The studios spent money galore on streaming content in 2022, and the cash layout just never panned out. Executive chairman James Dolan of AMC Networks explained Hollywood’s quandary in a memo that he recently wrote.

“It was our belief that cord-cutting losses would be offset by gains in streaming. This has not been the case. We are primarily a content company and the mechanisms for the monetization of content are in disarray,” he stated.

The AMC executive pointed out a reality that most of Hollywood is facing in 2023 and warned of “a large-scale layoff as well as cuts to every operating area.”

Netflix was first out of the gate to layoff employees, following a substantial loss of subscribers. Other major entertainment companies have also announced or have already started their layoffs, hiring freezes, and/or cost-cutting measures, including Disney, Warner Brothers, Paramount and CBS.

Warner chief David Zaslav actually stunned the entertainment world last summer, when he decided to shelve and write off the costs of “Batgirl,” a funded and completed film that was in post-production and had been approved by previous leadership at the company.

At an investor conference in November of 2022, he noted that in the past few months, things had gotten “a lot worse.”

The road that Hollywood will take going forward is yet to be mapped.

With a hope and a prayer, it will be one where entertainment takes center stage once again.

Disney Rules Over a Declining Box Office

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Despite some blockbuster hits, Hollywood’s box office continues on its downward trend as 2019 comes to a close.

Domestic revenues are expected to fall nearly 4 percent by year’s end; this according to The Hollywood Reporter. The box-office total of this past fall not only constitutes the sharpest decline in five years, it is also the fifth downturn this decade.

Executives in Hollywood are assuming that the decline is mostly due to new home entertainment technology and the rise of streaming services, including Netflix, Hulu, and Disney+. However, the content of much of the entertainment product that is being produced these days simply does not seem to be connecting with American filmgoers.

Disney is proving to be the major exception to this rule. The company’s product is not only resonating with the movie-going public, it is stamping out the competition in a big way.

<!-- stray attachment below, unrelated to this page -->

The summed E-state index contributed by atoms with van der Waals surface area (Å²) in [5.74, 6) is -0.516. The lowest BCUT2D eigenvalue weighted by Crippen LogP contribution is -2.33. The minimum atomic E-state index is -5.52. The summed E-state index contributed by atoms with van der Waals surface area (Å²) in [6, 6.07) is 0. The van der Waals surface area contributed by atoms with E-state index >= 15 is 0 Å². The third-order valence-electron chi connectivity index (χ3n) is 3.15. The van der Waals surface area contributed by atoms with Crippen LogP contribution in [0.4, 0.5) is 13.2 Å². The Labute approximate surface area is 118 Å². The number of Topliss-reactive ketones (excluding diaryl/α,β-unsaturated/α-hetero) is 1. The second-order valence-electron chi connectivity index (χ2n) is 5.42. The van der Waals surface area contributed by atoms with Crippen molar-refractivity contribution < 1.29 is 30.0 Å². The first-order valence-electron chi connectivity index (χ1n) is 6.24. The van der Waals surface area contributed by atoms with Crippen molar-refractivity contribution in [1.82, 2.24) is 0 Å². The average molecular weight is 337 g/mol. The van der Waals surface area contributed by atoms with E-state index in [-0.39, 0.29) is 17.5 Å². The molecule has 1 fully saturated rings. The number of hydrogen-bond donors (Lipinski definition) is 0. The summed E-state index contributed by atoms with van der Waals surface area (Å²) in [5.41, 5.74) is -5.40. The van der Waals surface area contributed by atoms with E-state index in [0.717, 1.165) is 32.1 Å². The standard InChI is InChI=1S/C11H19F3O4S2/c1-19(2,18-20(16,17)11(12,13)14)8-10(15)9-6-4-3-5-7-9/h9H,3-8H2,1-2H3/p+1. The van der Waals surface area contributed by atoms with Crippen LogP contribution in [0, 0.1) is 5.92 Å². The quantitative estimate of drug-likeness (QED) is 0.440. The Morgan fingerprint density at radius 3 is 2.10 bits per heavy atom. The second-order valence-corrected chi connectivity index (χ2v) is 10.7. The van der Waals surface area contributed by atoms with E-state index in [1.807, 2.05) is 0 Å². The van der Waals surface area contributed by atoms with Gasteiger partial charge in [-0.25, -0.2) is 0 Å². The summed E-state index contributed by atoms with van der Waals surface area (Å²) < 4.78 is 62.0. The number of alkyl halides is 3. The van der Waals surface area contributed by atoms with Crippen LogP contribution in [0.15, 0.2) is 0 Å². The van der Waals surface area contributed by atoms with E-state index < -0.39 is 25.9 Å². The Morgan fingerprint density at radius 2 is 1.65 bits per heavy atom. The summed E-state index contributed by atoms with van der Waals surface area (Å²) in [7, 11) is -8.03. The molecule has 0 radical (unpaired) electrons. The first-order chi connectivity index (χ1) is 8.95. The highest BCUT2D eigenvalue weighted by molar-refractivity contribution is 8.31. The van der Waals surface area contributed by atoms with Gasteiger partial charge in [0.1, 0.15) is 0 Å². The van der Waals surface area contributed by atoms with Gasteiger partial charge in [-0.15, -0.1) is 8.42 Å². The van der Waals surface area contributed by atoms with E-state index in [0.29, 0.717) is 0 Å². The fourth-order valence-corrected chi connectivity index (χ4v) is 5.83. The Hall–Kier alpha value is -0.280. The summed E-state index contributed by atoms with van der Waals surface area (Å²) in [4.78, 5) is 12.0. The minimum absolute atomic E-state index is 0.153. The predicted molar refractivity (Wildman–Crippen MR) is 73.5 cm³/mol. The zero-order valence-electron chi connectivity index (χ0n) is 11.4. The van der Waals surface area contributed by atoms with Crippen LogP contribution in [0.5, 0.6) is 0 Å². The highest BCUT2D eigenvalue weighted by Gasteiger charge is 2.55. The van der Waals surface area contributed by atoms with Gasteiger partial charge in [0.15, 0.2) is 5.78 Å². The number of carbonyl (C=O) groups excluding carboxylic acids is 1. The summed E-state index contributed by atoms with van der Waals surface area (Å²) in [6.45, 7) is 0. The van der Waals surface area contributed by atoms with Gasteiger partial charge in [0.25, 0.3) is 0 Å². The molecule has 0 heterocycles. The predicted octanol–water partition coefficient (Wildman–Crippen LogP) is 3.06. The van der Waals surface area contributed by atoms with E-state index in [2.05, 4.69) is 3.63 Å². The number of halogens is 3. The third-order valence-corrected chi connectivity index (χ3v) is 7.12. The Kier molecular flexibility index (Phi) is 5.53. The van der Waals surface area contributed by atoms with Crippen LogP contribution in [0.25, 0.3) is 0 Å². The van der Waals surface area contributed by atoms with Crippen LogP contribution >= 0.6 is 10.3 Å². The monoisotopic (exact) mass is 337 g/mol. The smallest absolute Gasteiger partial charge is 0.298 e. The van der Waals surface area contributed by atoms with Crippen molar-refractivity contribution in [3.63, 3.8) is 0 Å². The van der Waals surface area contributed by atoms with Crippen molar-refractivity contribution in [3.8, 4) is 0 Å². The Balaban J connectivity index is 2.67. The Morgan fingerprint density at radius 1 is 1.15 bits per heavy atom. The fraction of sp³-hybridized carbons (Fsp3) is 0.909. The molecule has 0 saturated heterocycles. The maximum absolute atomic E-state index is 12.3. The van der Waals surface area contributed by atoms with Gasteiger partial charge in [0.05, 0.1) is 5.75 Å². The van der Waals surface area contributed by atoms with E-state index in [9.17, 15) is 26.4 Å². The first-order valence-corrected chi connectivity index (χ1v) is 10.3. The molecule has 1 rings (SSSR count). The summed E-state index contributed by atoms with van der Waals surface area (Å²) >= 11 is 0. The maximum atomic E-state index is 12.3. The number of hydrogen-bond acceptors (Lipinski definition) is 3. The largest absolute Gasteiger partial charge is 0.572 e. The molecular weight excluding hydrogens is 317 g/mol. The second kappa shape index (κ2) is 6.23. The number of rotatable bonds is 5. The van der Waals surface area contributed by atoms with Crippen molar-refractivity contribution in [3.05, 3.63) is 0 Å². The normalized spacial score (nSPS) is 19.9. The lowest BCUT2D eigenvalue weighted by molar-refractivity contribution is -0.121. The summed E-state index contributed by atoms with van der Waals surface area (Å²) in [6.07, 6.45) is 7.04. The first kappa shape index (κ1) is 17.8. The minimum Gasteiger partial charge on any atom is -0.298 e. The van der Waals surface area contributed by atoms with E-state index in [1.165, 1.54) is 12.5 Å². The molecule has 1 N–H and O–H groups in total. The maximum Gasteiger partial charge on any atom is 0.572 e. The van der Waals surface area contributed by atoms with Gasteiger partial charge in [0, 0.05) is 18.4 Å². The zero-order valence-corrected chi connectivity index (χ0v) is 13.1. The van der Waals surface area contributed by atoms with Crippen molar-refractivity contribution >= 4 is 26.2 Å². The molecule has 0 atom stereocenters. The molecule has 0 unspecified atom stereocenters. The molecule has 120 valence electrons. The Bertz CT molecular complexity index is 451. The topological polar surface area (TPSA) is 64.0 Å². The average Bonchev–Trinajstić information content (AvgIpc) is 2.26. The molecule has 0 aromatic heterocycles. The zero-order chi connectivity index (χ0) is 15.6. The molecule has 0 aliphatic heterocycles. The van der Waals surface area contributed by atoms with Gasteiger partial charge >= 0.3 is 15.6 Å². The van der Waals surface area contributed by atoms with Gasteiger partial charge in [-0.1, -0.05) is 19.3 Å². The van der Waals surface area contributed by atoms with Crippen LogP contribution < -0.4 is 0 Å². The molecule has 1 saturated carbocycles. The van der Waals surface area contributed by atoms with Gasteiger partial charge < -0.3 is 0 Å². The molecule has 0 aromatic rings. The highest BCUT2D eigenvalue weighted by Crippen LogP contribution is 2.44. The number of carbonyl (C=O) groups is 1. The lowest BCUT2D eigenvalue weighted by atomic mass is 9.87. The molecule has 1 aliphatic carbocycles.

The top 10 films of the year brought to the industry 38% of domestic ticket sales (up from 33% in 2018). Disney contributed an unprecedented 80 percent of the product, meaning eight out of the top 10 biggest revenue generators in the domestic box office were brought to you courtesy of the Mouse House.

The growth of the company that Walt Disney founded continues on an upward trajectory. Disney had a record-breaking year in 2016 and during that time period accounted for 6 of the top 10 highest grossing domestic films. The company made 4 out of the top 10 in 2017, 5 in 2018, and then jumped to 8 in 2019.

The Disney releases “Avengers: Endgame,” “The Lion King,” “Captain Marvel,” “Toy Story 4,” “Frozen II,” “Spider-Man: Far from Home” (shared by Disney and Sony), “Aladdin,” and “Star Wars: Episode IX – The Rise of Skywalker” have propelled the company to $3.8 billion domestically and over $10 billion in global box-office revenue, a record breaking number for Disney or for any other Hollywood studio.

Although some have criticized the cost of acquiring Lucasfilm and Marvel, in hindsight the purchases were bargains. But even with Disney’s blockbuster year, including the highest grossing movie of all time “Avengers: Endgame,” Hollywood is watching the overall domestic gross for movies head south.